Cookies on this website

We use cookies to ensure that we give you the best experience on our website. If you click 'Accept all cookies' we'll assume that you are happy to receive all cookies and you won't see this message again. If you click 'Reject all non-essential cookies' only necessary cookies providing core functionality such as security, network management, and accessibility will be enabled. Click 'Find out more' for information on how to change your cookie settings.

Prior to starting my career as a Clinical Research Nurse at the EMCRF, my experiences have been in specialist areas such as Vaccine Research, Cardiology and Oncology and Hematology. However, after working for 7 months at the EMCRF, I have been able to assist in several procedures including Fine Needle Aspirations (FNAs), Endoscopy and Bronchoscopy.

FNAs is a specialist, clinical skill performed usually by a Radiologist. It is commonly performed guided by an ultrasound. At present, FNAs at the EMCRF are inserted into the lymph nodes. This is done by inserting a fine needle into the lymph node to withdraw some cells into a syringe. This is taken to the labs for processing to test for cell response to the study vaccine(s). Clinical Research Nurses ensure the relevant equipment, materials and team are available prior to the procedure. This involves liaising with the study team, the lead clinician(s), lab team and the sponsor. Moreover, the nurses are responsible for producing the crib sheet for the wider team to follow to ensure the rooms are set up according to the study requirement and clinician preference.

For both Endoscopy and Bronchoscopy, the role of the Clinical Research Nurse in the procedure room is to assist the clinician during the scopes which includes washes and biopsies. During my time at the EMCRF, I was signed off as competent assisting in Bronchoscopy by attending the Bronchoscopy unit at the John Radcliff Hospital once a week, under the care of the Senior nurses. During this time, I was able to learn about the admission and discharge procedures and the different medications used during procedures and those which may be required during emergencies. As we are in the process of setting up the EMCRF to perform bronchoscopies, having firsthand exposure and experience in this procedure has enabled me to devise a crib sheet and plan the logistics and consumables required. Similarly, I’m currently assisting and getting signed off for competency on Endoscopic procedures in particular, Flexible Sigmoidoscopy at the EMCRF. Working under a great expertise of staff has allowed me to learn about this procedure. I have been understanding about its similarities to Bronchoscopy and learning about its differences, allowing me to slowly become confident in both areas.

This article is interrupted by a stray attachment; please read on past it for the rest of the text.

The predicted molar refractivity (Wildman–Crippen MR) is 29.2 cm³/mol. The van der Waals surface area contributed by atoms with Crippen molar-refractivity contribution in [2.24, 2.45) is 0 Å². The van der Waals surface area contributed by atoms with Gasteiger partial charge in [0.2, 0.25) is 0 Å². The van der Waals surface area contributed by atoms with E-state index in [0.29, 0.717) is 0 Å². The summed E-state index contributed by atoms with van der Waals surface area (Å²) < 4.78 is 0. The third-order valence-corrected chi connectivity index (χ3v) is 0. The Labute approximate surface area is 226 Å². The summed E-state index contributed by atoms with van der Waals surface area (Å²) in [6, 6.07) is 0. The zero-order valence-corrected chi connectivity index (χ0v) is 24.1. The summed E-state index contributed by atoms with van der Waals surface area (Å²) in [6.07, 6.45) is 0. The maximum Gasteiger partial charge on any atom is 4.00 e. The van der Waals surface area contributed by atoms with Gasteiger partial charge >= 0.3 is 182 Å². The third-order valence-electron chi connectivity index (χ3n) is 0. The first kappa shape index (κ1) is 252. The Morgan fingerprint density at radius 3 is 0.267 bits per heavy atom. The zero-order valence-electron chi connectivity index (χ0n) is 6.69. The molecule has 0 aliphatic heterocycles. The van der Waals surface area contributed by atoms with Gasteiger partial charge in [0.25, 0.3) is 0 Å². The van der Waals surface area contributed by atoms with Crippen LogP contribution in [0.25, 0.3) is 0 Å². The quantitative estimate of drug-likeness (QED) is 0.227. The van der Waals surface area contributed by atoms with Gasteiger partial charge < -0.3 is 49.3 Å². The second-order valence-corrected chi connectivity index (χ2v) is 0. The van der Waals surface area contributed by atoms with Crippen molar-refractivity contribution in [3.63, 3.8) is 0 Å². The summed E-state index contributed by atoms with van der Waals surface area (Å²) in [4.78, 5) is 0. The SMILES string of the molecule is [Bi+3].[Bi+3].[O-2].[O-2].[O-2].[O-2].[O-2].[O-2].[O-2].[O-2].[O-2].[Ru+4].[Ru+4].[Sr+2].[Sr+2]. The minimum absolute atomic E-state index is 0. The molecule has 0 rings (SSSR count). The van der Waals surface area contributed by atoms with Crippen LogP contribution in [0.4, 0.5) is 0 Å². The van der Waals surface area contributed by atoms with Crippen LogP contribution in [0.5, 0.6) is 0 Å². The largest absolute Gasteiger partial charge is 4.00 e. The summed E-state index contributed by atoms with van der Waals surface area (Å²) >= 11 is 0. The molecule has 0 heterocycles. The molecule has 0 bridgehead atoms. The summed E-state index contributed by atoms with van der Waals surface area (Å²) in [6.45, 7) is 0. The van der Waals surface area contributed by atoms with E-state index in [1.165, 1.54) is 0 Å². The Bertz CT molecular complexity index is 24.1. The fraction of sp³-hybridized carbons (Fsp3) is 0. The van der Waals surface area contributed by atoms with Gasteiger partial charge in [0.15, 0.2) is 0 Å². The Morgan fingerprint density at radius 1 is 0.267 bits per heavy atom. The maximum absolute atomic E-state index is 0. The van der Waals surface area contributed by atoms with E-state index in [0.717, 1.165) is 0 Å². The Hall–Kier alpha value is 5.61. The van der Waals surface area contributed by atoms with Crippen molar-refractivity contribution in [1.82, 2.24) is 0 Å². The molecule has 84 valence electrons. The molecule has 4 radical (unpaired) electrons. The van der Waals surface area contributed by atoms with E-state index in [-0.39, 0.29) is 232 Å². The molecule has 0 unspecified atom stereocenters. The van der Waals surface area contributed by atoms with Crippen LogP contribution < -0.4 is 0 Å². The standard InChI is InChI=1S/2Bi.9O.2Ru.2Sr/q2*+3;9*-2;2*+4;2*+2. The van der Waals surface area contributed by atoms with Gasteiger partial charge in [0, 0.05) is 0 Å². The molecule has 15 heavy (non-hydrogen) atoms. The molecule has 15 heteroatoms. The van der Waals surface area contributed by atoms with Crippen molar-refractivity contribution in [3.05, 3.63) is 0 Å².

Overall, assisting in these procedures has developed me on a professional level and has allowed me to become competent in multiple clinical interventional procedures and allowed me to uphold my clinical skills which is commonly misunderstood in research.

Merin Thomas

Research Nurse